“Did you have to dumb it down?” by Lauren DeStefano
This—or variations of this—was the most common question I received when I announced that I had written a middle grade novel. Nobody asked me this when I pondered writing adult literature, or when I published books in the young adult range.
Each time I’m asked about dumbing down my stories for middle grade readers, it becomes clearer and clearer to me how desperately these books are needed. And how desperately this genre is needed.
Young readers see the world as brightly and as vividly as the rest of us. They see joy and they see tragedy. They experience loss, and they are a part of a family dynamic. They are fully realized. And they are just trying to make sense of the things they see and the things they feel.
Sometimes, the clearest explanation comes in the form of a book. A book is patient. It is quiet. A book does not say “that’s a silly question” or “why do you want to know about that?” Rather, a book is a friend. It tells a story and it understands its reader every bit as much as the reader comes to understand it.
Did I have to dumb it down for younger readers? Definitely not. Kids need a dumbed-down book like they need a moldy piece of broccoli in their left shoe. Kids need a way to make sense of the world. They need companionship. They need to laugh. To cry. To see all the triumphs and tragedies of the world reflected onto a page, sewn into a story that makes sense. They need a book that will help them to charge forward into their world, bolder and braver and more prepared.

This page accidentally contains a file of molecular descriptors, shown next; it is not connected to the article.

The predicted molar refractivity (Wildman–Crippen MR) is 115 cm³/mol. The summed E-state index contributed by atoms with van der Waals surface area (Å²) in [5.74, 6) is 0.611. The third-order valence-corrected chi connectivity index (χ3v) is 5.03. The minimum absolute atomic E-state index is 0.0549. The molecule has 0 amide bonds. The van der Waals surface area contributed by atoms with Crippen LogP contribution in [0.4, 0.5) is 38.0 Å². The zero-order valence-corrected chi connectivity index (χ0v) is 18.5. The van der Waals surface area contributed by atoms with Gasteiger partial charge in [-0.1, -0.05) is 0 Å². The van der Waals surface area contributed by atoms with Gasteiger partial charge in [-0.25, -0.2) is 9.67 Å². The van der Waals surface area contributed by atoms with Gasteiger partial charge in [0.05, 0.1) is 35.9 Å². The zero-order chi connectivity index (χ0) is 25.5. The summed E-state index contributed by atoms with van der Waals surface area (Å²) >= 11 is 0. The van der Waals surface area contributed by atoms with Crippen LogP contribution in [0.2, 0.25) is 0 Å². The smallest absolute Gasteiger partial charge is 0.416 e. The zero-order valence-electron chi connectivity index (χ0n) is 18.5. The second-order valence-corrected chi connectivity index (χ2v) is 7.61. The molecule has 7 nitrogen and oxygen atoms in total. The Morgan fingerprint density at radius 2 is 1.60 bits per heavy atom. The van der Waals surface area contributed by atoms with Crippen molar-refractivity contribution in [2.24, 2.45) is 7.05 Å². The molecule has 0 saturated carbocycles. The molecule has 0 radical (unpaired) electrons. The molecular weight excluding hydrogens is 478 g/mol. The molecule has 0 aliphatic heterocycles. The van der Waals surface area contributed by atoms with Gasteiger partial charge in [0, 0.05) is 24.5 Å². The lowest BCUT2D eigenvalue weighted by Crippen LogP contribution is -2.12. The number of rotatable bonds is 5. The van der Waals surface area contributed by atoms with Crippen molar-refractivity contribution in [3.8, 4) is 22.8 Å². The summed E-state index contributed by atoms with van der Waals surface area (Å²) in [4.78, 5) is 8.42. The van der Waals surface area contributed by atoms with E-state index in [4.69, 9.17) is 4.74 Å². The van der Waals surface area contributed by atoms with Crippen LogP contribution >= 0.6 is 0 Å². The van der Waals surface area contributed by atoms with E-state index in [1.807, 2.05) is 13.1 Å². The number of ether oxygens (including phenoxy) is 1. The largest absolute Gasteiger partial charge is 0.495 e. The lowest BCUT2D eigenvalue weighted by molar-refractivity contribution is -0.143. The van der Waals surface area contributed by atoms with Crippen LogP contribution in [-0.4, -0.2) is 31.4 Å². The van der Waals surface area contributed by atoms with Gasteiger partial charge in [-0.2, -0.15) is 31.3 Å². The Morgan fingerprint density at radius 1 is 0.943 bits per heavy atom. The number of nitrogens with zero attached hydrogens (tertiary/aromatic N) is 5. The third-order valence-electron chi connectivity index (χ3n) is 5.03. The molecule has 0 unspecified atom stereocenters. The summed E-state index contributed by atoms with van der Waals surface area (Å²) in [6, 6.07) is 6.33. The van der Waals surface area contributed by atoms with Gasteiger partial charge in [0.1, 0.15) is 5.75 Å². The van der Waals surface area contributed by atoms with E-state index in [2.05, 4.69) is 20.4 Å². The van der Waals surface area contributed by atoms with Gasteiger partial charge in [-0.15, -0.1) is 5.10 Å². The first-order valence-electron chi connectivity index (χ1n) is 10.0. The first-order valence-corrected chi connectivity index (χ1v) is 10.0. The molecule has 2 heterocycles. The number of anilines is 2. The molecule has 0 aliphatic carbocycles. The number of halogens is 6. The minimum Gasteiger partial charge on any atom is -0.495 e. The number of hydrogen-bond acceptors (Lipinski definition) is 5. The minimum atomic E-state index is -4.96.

They need to know that they aren’t alone.
Middle grade, for me, is not about creating a neat and safe version of life that won’t startle or confuse. It’s simply about life. Of all the things I’ve written, and attempted to write, middle grade has by far been the most fun, but it’s also where I learned the most.
Middle grade is the fuel for our young readers. And today’s young readers are the ones on a course to lead the world tomorrow. I want them to have access to everything they’ll need to know about their world and their selves laid out on the page. I want them to be bold and unafraid and well equipped when it’s their turn to take over the world.
Lauren DeStefano is the New York Times and USA Today bestselling author of The Internment Chronicles and The Chemical Garden trilogy, which includes Wither, Fever, and Sever. She earned her BA in English with a concentration in creative writing from Albertus Magnus College